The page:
Obstructions In 'The Stranger' By Albert Camus

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In numerous literary works, a character vanquishes immense impediments to accomplish a commendable purpose. Every so often, the obstructions are an individual obstacle; in different circumstances the obstacles come from within one’s mind and the doubting of others. In the book The Stranger by Albert Camus, Meursault, the main protagonist, shows his struggle and his perspective amongst the situations that occur towards him. The Stranger displays a community that has bound itself with a particular arrangement of social principles that direct the way in which individuals should act. This belief system decides the level of ethical quality, and how much accentuation should be put on following this certain "moral" structure. The community emphasizes…show more content…
Meursault's development in self-reflection, when he takes a glimpse at his thought on the tin plate, demonstrates his acknowledgment of himself. He watches and appreciates himself when he takes a different glance at himself. Meursault, at last, perceives himself and his voice, "I, unmistakably heard the sound of my own voice. I remembered it as a similar one that had been ringing in my ears...and I perceived that all that time I had been conversing with myself" (81). The significance of Meursault's acknowledgment of his voice symbolizes his understanding of himself. This is also a reflection of the time frame in which the story was written.When Camus composed the novel, he created a philosophy of absurdity that is reflected upon Meursault and his actions. Since the 1940’s, the era of absurdity, being seen as indifferent really had an impact on the way one was looked upon and had an effect on the individual for being looked as strange.Up to this point, Meursault carried on with his existence without the acknowledgment of himself or his voice. This huge change demonstrates Meursault's start to appreciate himself, his perspectives or beliefs, and his life as he is in jail.Meursault now has more control of himself and is able to realize why he is the way that he is and why he should not care about what others think. Meursault's endless days in jail affirms his acknowledgment…show more content…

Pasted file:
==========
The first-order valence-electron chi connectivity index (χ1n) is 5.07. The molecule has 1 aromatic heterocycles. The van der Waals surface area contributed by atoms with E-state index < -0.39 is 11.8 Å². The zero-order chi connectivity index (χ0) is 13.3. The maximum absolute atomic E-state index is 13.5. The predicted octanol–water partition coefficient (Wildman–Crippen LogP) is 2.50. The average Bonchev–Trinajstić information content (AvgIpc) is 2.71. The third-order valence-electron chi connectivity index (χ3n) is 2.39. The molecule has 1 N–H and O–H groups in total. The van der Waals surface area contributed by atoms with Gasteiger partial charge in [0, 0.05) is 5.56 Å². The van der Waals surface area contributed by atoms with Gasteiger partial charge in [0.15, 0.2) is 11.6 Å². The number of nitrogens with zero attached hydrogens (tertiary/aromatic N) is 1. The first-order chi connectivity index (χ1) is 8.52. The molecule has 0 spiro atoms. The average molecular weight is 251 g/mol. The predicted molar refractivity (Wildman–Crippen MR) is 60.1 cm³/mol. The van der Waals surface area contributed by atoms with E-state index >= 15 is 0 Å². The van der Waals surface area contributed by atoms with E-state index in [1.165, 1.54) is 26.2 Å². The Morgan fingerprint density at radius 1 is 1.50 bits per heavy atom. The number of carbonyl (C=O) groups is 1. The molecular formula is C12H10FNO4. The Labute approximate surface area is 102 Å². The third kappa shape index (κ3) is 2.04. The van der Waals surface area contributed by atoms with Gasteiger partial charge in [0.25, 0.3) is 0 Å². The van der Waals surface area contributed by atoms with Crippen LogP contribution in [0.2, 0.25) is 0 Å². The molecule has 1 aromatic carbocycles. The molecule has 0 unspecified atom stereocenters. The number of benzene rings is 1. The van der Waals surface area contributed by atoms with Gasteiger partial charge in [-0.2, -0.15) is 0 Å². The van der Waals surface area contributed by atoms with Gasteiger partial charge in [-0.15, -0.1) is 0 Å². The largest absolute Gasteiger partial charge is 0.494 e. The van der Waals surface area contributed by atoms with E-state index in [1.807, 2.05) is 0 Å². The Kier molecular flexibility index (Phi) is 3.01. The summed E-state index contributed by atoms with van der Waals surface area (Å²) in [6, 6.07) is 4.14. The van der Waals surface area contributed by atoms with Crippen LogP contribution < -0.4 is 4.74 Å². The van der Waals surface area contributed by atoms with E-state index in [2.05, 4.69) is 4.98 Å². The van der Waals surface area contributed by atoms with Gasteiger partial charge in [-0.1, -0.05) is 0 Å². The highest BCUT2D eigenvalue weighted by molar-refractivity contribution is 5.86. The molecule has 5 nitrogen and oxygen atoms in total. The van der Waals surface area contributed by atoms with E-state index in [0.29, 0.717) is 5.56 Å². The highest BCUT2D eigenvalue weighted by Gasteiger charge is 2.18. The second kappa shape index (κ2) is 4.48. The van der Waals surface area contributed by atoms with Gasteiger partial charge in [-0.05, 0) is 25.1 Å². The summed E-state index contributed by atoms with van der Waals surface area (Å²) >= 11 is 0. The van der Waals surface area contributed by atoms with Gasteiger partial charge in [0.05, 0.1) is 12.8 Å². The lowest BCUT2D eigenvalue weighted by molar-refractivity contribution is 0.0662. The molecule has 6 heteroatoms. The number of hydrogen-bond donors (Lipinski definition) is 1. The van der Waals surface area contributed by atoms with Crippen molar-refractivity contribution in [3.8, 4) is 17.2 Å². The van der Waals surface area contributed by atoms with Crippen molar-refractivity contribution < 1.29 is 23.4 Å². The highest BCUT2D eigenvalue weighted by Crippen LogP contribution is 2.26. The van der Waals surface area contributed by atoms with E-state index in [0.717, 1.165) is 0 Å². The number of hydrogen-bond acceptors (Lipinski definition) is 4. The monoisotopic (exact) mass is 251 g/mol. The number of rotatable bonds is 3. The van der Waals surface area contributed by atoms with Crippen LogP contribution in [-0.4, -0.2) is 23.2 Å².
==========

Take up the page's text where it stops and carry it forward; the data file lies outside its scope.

He is striven for the wrongdoing of murder, however isn't judged exclusively on his activities amid the previously mentioned wrongdoing. He is judged on his particular acts that society sees as foolish as per its social measures. Meursault's diverse point of view separates him from the people around him, and thus, he is seen as a danger to society's ethical standard. Indifference is perceived as abnormal since no one is used to being “different”; therefore, society sees Meursault as strange when he does conform to these normalities. He is unwilling to give up his logic and, along these lines, is indicted because of his powerlessness to accommodate as society plans. As aforementioned, Meursault’s way of thinking separates him from others as he is seen as “different”; however, in actuality that is not the case. Albert Camus makes a progression of characters in The Stranger whose qualities and inspirations reflect those that are neglected upon by the normal man. Camus creates different characters and situations that show genuine compassion which has a tendency to have been disregarded because of the reality of how average it has moved toward becoming. Camus consolidates the characteristics of the characters by assortment, consistency, and everybody's
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